Some days, my ex and I were fine talking calmly and sorting through our business, other days we were yelling and threatening. In the event you and your ex can’t discuss anything in a calm fashion, you need to have proof of your decisions.

Sending emails or text messages back and forth, is much better than a verbal agreement. You’ll need a paper trail, in case something bad happens or you’re wrongly accused. This also applies to any transactions with creditors or joint accounts where you are separating your finances.

6. Treat It Like a Business

Whether you’re breaking up with your roommate or going through a divorce, the best way to protect yourself is to treat all your decisions like a business. Stay calm, remove your emotions and try to create a well thought out plan.

Trust me when I say I know it’s hard, and it definitely hurts, but sometimes life is unfair and we just have to do our best. By doing treating the situation like a business, you can avoid a lot of drama.

Final Thoughts

It’s never easy to be faced with an unexpected situation like this, but you can make easier on everyone involved. You probably won’t get out unscathed, but you will be able to lessen the damage. A man or woman that is financially prepared will be able to save a lot of time, money and emotional distress. You will be able to move forward as quickly as possible, so you can live and love again.

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(Photo by NDrewC)



{ 4 comments… read them below or add one }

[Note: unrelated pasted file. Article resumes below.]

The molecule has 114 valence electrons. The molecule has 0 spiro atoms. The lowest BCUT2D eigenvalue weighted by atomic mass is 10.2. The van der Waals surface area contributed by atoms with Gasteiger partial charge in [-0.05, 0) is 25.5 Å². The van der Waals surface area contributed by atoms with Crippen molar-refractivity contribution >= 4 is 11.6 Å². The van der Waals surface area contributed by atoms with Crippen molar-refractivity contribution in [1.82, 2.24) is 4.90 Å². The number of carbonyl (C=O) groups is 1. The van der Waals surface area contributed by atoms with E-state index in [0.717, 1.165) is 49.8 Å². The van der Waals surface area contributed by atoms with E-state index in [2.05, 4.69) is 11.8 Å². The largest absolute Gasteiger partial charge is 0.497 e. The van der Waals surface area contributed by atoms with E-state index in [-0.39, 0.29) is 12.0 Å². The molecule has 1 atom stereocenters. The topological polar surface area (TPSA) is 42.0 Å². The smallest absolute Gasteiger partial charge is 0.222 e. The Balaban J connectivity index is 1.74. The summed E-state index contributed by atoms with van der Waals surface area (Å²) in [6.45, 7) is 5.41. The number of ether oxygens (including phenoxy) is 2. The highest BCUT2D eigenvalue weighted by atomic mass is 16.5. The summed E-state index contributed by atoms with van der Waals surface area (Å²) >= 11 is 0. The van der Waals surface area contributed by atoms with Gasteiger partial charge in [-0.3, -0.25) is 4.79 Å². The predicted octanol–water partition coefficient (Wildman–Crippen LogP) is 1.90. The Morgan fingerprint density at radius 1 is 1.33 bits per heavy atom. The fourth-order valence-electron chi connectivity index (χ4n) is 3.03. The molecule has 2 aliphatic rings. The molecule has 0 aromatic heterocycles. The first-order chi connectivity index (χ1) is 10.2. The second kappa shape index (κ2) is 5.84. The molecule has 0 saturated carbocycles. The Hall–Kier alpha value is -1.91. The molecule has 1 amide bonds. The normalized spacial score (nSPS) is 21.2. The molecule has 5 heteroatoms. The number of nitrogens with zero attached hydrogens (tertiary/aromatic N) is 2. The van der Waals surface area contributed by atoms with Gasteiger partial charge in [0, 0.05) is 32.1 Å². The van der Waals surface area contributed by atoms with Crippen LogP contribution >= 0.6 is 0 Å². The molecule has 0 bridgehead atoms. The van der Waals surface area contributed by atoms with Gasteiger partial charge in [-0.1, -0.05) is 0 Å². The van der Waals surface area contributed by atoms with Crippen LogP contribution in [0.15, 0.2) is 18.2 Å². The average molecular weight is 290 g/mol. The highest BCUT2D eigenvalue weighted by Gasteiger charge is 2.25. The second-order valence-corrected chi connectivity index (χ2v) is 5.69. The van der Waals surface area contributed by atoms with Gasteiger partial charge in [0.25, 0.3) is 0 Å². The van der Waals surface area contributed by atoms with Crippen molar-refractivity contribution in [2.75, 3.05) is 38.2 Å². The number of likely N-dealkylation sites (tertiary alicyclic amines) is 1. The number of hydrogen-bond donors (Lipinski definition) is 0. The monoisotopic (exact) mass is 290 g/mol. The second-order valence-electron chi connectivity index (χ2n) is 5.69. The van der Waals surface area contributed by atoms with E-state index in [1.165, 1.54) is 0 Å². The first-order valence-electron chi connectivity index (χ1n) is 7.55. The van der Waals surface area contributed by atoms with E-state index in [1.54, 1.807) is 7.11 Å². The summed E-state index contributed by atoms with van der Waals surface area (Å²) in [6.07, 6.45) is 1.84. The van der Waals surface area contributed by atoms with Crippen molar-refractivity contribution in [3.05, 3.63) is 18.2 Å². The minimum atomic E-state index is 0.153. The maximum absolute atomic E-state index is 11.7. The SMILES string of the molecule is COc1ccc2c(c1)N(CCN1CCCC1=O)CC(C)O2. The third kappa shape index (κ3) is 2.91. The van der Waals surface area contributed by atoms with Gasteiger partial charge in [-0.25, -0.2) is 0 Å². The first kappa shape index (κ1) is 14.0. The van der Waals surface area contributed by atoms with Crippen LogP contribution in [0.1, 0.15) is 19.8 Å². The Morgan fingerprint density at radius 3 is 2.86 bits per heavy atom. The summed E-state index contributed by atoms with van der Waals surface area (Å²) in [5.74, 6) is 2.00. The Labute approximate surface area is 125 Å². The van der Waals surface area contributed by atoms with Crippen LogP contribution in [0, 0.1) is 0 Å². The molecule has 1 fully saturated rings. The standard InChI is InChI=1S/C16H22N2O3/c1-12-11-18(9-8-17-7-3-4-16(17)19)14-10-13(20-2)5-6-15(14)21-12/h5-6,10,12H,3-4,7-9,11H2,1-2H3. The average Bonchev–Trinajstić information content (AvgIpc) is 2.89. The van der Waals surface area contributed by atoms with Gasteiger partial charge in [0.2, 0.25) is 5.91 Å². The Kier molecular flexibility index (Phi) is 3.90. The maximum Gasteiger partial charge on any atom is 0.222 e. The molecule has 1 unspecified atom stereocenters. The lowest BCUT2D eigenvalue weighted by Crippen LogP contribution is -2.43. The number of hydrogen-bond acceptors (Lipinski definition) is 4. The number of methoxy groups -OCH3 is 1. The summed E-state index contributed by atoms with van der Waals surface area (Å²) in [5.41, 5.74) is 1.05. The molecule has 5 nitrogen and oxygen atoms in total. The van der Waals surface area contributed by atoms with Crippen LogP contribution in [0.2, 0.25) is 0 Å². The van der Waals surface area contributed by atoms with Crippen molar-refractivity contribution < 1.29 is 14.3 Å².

1 Kristina March 7, 2012 at 8:05 pm

I think that so many people are caught up in the personal emotions of a divorce that they forget about the personal finances. Great Post Carrie!

2 Julie @ Freedom 48 March 7, 2012 at 9:49 pm

I think it’s a great idea to plan the “divide” – before the divorce. My husband and I have agreed on who would get what if we ever did split up…. so that if divorce were to happen, we wouldn’t let emotions get in the way of a reasonable division of assets.

3 Carrie - Careful Cents March 8, 2012 at 9:52 am

Kristina – thank you. Money and relationships are generally full of emotions, so it can be difficult to forget about your own well being in the process. But it’s definitely an important factor.

Julie – It sounds like you and your husband have a great line of communication open. Hopefully you will never have to go through a divorce, but it’s better to think of a game plan just in case. Otherwise your left with financial issues on top of all the hurt and pain emotionally.

4 Nicole March 16, 2012 at 3:01 pm

My advice (from experience)…fight for what you want before you sign the final divorce papers. It’s very difficult, if not impossible, to have some things amended after the fact. My exhusband agreed to alot of things that he regrets now because he was in a hurry to get it done (he had a pregnant girlfriend). But, I was in no hurry and was willing to wait until everything was the way I wanted it. So…now I have our son every christmas morning, I have the tax deduction every year, etc.